Pittsburgh Steelers Chairman Dan Rooney has always been considered a class act. Inducted into the Pro Football Hall of Fame in 2000, Rooney was the architect behind the so-called "Rooney Rule," mandating that NFL teams interview minority candidates during coaching searches. And thus this past week's behavior and comments from the Steelers and Rooney is made all the more surprising.
On March 8th Steelers Pro Bowl linebacker James Harrison was charged with assaulting his girlfriend. According to the police reports, he broke down her door, broke her cell-phone in half as she attempted to dial 911, and then hit her in the face. He remains a member of the Steelers.
Early Thursday morning Steelers wide receiver Cedrick Wilson committed a similar act, pushing and then punching his girlfriend in the face. Later that day he was cut by the team.
There is an easy rationale for this discrepancy. Harrison is arguably the best defensive player on the Steelers - his 98 tackles and 8.5 sacks exemplify that. On the other hand, Wilson was merely a role-player. Thus, it would be easy to make an example out of him. Yet that wasn't the case. You see, Rooney was able to draw a distinction between what is seemingly two similar crimes.
Coming from a man with such an honorable history, Rooney's comments were incredibly ill-advised and foolish. Is there ever a reason to distinguish between domestic violence? Hitting your girlfriend is still hitting your girlfriend whether or not you at one point had some good intentions. Once Harrison hit his girlfriend, it no longer mattered what he initially wanted to take his son to do. The fact that Rooney couldn't see that is puzzling, and he should know better. And thus a man who has done so many positive things throughout his career has given his legacy a black eye.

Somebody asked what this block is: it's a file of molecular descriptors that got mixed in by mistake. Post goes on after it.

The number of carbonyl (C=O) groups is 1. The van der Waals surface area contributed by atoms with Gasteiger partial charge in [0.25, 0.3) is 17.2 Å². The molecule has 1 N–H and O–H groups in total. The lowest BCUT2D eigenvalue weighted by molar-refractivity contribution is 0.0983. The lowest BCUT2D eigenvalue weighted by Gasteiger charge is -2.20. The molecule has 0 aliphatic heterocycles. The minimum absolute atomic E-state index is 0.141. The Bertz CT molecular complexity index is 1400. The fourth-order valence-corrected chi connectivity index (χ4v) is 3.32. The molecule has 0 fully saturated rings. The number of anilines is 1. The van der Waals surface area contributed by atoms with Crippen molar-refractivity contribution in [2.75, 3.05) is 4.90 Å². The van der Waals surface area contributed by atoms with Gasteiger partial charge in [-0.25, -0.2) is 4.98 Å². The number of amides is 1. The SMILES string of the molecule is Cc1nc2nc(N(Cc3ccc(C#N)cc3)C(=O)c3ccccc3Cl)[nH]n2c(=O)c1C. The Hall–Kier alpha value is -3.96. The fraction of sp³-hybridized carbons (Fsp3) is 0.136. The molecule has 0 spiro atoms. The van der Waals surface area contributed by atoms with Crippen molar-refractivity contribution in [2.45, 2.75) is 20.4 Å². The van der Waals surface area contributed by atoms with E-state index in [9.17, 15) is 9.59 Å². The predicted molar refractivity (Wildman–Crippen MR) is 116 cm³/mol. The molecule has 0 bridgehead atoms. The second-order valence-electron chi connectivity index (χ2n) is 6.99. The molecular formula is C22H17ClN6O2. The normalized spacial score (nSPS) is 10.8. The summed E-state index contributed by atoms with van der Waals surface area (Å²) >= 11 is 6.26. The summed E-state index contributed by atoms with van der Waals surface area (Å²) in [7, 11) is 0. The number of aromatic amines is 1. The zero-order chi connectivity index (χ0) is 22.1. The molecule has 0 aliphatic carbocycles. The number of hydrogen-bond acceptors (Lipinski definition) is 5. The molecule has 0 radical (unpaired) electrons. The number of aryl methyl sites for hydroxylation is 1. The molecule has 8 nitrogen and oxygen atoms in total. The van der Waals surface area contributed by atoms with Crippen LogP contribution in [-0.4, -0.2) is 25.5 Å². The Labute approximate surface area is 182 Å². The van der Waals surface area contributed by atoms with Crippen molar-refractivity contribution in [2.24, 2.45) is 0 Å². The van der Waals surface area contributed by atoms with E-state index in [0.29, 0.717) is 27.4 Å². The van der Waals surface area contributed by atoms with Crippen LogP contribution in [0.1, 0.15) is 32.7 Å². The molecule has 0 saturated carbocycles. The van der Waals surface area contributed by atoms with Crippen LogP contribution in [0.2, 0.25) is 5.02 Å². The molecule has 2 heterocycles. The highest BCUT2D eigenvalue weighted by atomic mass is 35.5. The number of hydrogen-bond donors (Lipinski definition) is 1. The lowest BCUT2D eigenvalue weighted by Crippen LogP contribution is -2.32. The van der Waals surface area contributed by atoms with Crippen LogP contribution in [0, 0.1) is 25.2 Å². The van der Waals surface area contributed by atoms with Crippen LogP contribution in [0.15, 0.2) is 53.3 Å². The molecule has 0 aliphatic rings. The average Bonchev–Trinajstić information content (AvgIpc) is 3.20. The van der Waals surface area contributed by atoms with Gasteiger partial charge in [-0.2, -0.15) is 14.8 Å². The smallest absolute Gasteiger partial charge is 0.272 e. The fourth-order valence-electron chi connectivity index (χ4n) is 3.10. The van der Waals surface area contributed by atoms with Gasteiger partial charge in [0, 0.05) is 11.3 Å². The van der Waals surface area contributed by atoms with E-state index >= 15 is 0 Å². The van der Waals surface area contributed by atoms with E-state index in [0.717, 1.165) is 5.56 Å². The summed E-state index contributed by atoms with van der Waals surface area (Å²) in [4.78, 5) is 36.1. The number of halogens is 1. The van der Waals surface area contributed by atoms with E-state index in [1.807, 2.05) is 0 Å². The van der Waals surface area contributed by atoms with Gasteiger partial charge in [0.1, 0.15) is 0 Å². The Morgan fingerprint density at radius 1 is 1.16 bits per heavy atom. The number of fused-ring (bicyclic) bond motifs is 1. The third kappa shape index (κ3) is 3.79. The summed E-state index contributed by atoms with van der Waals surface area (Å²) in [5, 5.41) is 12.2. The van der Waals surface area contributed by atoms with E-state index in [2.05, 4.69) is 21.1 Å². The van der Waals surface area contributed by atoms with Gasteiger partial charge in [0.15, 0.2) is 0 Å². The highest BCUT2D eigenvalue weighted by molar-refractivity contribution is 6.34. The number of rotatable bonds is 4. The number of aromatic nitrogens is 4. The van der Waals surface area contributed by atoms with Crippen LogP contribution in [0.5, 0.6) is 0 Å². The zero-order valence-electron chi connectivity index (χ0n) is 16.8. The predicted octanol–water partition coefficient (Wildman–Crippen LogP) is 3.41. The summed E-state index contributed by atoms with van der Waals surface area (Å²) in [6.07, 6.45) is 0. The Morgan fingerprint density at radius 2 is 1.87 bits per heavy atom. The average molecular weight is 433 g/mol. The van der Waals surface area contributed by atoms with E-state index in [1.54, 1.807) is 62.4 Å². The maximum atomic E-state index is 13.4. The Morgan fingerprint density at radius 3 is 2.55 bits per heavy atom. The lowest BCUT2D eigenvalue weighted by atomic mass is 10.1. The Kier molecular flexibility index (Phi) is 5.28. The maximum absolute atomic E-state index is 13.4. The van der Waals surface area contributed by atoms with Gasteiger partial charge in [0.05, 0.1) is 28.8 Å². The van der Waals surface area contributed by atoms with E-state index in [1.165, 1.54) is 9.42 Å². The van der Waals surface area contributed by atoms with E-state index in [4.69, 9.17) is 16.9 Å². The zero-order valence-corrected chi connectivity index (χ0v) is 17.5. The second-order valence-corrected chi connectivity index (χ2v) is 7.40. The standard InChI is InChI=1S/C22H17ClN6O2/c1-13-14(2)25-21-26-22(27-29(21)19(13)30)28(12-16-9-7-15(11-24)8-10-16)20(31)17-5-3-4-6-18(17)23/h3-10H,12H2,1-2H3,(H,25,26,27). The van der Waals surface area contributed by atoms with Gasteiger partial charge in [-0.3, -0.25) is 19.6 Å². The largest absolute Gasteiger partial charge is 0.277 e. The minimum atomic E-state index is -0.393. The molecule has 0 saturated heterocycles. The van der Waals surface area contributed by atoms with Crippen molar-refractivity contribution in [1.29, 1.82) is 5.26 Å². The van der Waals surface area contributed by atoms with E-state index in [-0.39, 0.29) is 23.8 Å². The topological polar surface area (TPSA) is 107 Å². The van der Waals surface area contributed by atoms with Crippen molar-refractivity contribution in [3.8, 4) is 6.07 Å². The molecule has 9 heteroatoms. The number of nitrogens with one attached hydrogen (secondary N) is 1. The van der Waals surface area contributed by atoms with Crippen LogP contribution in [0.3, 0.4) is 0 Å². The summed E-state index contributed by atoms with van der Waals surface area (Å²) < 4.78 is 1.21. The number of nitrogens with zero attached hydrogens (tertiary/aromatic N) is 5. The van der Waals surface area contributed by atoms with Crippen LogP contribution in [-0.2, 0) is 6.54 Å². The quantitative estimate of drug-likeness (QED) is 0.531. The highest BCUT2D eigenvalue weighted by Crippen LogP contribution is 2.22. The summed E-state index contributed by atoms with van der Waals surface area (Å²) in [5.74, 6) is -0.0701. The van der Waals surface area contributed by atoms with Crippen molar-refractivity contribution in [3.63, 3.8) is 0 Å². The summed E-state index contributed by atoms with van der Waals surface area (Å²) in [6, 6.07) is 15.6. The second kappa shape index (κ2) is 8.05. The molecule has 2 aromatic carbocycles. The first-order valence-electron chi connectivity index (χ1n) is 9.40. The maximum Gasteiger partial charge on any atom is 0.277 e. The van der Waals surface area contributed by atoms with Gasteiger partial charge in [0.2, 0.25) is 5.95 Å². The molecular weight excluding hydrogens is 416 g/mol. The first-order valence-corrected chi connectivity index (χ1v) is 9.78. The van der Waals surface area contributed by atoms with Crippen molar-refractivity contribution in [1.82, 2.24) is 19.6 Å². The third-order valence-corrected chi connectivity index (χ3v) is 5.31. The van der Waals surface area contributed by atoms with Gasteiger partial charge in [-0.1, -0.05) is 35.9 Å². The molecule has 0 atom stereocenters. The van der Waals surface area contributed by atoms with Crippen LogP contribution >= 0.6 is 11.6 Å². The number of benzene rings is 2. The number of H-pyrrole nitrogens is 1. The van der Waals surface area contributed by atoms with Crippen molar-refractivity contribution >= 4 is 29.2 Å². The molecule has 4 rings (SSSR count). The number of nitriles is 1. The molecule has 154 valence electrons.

"I know many are asking the question of [why] we released Wilson and Harrison we kept,'' he said. "The circumstances -- I know of the incidents, they are completely different. In fact, when I say we don't condone these things, we don't, but we do have to look at the circumstances that are involved with other players and things like that, so they're not all the same."
"What Jimmy Harrison was doing and how the incident occurred, what he was trying to do was really well worth it," he said of Mr. Harrison's initial intent with his son. "He was doing something that was good, wanted to take his son to get baptized where he lived and things like that. She said she didn't want to do it."